Since 2008, the over-50s are the only age group in the euro area to have seen a steady rise in employment, as a result of population ageing and the increase in the effective pension age. In contrast, the number of those under 50 in work has fallen markedly over the same period, despite a recent stabilisation in the trend. The over-60s are the only group not to have seen an improvement in gross hourly wages between 2010 and 2014.
From 2008 to 2017, the euro area labour force aged 15-74 increased by 3%. Over the same period, the total number of people in the same age bracket increased by less than 1%, indicating a moderate rise in the participation rate, defined as the number of people in employment or actively looking for work divided by the total number of people in a given age bracket. For the 15-74 age bracket, the participation rate went from 63% to 64% in the euro area.
This moderate overall growth masks a sharp increase in the participation rate for those aged 50-74, from 41% in the euro area in 2008 to 49% in 2017. The rise was particularly significant in Germany (up 14 percentage points to 58% in 2017), where the participation rate for seniors was already above the euro area average in 2008, and in Italy (up 11 percentage points to 44%), which had a below-average rate prior to the crisis.
The increase in the participation rate is even stronger for the 60-74 age bracket (Chart 2), particularly in Germany (up 16 percentage points, from 15% in 2008 to 31% in 2017) and, to a lesser extent, Italy (up from 11% in 2008 to 20% in 2017). In France, although the participation rate for the over-60s has gained around 7 percentage points, it is still one of the lowest among the four largest euro area economies, at 15% in 2017.
The higher participation rate for seniors essentially reflects the pension reforms implemented in the last decade (see Insee 2016). The statutory pension age has increased in all countries in the single currency bloc. According to the OECD, the effective pension age has risen particularly markedly in Germany and Italy, especially among women.
Throughout the euro area, and especially in the three largest economies (Germany, France and Italy), the rise in the number of seniors in employment between 2008 and 2017 broadly matches the labour force growth for these age categories. This essentially reflects the increase in the effective pension age, coupled with the entry of the baby boomers into the 60-74 age bracket. For 50-59 year-olds, the number of people in employment has increased to the same extent as the labour force.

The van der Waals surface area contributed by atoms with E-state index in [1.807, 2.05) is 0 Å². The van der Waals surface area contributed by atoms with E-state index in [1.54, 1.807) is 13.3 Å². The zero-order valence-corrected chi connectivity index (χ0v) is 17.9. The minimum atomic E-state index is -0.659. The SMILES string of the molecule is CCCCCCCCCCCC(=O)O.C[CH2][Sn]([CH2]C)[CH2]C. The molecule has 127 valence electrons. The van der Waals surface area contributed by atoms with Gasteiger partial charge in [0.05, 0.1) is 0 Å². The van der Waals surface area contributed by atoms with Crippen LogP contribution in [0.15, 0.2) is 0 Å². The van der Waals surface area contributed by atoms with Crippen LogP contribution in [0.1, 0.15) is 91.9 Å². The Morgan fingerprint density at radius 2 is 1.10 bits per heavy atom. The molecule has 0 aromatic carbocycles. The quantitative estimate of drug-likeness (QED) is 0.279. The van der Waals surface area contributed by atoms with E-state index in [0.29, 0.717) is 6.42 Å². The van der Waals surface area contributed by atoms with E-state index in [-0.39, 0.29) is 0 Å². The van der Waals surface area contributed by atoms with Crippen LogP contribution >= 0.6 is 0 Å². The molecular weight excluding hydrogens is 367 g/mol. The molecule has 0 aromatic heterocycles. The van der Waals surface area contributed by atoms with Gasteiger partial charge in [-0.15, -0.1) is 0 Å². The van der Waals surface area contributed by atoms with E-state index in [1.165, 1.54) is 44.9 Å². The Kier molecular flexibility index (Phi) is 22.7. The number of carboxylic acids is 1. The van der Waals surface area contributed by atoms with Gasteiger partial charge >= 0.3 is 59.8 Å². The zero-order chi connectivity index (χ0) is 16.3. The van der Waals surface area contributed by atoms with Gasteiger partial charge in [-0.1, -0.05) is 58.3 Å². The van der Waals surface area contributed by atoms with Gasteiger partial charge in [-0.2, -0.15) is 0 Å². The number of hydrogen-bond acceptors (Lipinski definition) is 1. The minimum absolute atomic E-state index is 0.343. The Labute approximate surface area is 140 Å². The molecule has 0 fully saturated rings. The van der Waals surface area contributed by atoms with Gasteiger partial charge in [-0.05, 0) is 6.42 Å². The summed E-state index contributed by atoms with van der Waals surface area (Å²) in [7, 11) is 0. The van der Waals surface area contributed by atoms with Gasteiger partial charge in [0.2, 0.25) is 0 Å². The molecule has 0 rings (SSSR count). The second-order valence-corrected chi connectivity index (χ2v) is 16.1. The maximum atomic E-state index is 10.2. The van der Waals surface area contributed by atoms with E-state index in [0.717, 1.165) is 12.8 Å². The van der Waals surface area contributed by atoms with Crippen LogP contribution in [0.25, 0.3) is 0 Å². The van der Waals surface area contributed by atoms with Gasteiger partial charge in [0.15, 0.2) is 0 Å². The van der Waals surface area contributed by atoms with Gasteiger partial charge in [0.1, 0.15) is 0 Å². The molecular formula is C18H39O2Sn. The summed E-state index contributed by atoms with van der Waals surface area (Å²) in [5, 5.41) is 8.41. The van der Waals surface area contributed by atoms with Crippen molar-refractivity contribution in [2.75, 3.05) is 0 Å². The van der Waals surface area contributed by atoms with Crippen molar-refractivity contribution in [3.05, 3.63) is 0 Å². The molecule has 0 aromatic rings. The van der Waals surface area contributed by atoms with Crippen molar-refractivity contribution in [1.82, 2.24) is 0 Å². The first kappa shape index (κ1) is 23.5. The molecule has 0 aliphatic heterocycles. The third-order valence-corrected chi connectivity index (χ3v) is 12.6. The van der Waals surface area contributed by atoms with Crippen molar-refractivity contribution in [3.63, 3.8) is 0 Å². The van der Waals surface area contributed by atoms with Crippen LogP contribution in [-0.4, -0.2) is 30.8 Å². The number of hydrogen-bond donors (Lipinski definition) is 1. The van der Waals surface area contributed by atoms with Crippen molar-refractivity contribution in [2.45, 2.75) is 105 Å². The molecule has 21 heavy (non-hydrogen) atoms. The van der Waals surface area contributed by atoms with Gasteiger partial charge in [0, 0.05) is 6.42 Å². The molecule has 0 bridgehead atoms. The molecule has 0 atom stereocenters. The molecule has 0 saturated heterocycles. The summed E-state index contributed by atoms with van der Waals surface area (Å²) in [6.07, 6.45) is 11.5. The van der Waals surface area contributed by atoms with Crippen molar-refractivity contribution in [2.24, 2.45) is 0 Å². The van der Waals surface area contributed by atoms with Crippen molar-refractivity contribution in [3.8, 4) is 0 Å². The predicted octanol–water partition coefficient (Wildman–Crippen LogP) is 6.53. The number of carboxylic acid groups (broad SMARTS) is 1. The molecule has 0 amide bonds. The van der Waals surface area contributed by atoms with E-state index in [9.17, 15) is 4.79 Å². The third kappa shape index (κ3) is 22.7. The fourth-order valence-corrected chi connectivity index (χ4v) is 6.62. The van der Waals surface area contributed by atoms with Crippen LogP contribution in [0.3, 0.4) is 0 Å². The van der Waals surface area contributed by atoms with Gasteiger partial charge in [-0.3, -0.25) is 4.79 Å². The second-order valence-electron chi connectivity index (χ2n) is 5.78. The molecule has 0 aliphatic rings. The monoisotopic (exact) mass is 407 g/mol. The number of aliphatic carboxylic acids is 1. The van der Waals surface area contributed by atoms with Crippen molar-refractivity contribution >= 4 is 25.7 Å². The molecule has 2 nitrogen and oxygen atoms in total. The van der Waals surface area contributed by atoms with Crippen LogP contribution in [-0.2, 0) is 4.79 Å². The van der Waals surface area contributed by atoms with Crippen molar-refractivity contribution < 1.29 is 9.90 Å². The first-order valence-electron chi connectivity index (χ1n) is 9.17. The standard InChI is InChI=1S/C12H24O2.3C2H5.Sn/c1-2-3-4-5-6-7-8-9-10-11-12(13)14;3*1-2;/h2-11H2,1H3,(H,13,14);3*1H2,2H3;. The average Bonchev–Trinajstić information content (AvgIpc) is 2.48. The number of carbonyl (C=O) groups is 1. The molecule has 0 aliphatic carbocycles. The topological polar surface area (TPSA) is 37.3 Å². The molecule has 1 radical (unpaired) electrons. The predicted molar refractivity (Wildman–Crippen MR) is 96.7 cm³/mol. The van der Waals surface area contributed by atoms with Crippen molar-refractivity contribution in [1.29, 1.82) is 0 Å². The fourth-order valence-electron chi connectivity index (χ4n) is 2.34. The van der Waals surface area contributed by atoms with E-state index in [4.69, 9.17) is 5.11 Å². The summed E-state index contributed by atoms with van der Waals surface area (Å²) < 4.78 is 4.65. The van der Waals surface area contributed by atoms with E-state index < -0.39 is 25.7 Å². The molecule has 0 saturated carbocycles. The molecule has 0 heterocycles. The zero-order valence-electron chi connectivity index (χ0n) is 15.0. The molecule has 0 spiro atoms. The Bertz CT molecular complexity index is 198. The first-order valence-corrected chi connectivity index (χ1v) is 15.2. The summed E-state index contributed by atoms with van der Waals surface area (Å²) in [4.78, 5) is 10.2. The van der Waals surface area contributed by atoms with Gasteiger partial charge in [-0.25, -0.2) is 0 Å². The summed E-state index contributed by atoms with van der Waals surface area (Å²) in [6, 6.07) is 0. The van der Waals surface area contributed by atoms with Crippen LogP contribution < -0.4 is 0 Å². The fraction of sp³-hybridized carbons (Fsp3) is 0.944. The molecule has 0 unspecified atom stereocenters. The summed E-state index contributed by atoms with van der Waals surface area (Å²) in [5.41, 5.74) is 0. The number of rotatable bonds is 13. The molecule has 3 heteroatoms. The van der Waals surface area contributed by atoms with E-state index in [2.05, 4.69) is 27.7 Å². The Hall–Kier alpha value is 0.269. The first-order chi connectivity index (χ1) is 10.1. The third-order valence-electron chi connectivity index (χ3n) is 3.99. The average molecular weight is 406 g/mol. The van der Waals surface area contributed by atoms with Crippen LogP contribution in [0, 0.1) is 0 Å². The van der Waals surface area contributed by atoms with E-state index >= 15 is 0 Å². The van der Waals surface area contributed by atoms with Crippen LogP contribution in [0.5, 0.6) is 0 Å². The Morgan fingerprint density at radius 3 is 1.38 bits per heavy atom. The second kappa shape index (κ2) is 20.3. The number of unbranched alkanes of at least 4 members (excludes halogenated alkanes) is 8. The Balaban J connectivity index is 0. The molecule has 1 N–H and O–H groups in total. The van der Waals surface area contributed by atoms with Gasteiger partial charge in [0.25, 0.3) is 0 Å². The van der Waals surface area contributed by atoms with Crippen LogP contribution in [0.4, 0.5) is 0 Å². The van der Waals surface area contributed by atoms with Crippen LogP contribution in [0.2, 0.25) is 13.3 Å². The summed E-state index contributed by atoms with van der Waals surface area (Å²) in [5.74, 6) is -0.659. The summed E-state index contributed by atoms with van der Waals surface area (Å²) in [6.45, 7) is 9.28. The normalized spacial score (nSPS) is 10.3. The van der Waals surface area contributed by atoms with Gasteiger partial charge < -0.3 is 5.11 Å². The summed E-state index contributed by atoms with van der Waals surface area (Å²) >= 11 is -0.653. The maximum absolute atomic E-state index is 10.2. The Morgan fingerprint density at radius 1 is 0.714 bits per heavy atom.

Over the period under consideration, the number of people aged 50-59 in work jumped by close to 8 million, while the total labour force in this age bracket rose by just under 9 million. The trend is even more visible for the oldest category of workers (60-74 year-olds). In Germany, growth in the over-60 labour force exactly matches the rise in the number of jobs in this age group, while in the euro area as a whole, as well as in France and Italy, it is only slightly higher, indicating that seniors have made a very small contribution to the rise in unemployment.
In the euro area, the unemployment rate for seniors has inched up only slightly since 2008 (up 1.4 percentage point for 60-74 year-olds), contrasting with the trend for younger categories (growth of 4.8 percentage points for 15-24 year-olds, and 2.8 percentage points for 25-49 year-olds).
Changes in the age composition of the labour force can have knock-on effects on growth in average compensation per employee (see ECB 2018). Mojon and Ragot (2018) study the link between wage inflation and the participation rate for seniors and find that the latter has a negative impact on aggregate wage growth. The four-yearly Eurostat survey on the structure of euro area earnings shows that gross hourly wages tend to be higher on average for older workers, but only increase to a minimal extent. In contrast, younger workers generally have lower hourly wages, but see strong wage growth in the early and middle stages of their careers.
A comparison of survey vintages reveals that gross hourly wages increased for all age groups over the period 2010 to 2014, except for the over-60s. The average hourly wage in the euro area for a worker aged over 60 declined by 0.8% between the 2010 and 2014 surveys, compared with growth of 4.9% for workers aged 50-59, and 7.1% for all workers combined. With the exception of France, this fall in hourly wages for the over-60s can be observed in all main euro area countries, particularly in Spain (drop of 9.8% between the two dates) and, to a lesser extent, Germany (fall of 3.1%). None of the previous survey vintages show a similar decline: the average hourly wage for over-60s rose moderately between the surveys for 2002, 2006 and 2010.
The decline in hourly wages for the over-60s between the 2010 and 2014 surveys could thus be the result of two phenomena: the over-60s surveyed in 2014 may have had a lower level of education or been working in lower-paid sectors than their predecessors, especially if pension reforms or the crisis forced less-qualified workers to remain in or re-enter the labour market. It is also possible that a growing share of pensioners are supplementing their pensions with low-paid jobs to make up for the decline in the replacement rate.
With regard to aggregate wages, the higher participation rate for seniors could have two contrasting impacts. First, the rising share of higher-paid seniors in employment could lead to stronger growth in the average wage for the overall population. In the longer term, however, once the share of senior workers has stabilised it can have the opposite effect: although generally higher, wages for senior workers tend to remain more stable than those of younger workers, and can therefore be expected to contribute negatively to average wage growth.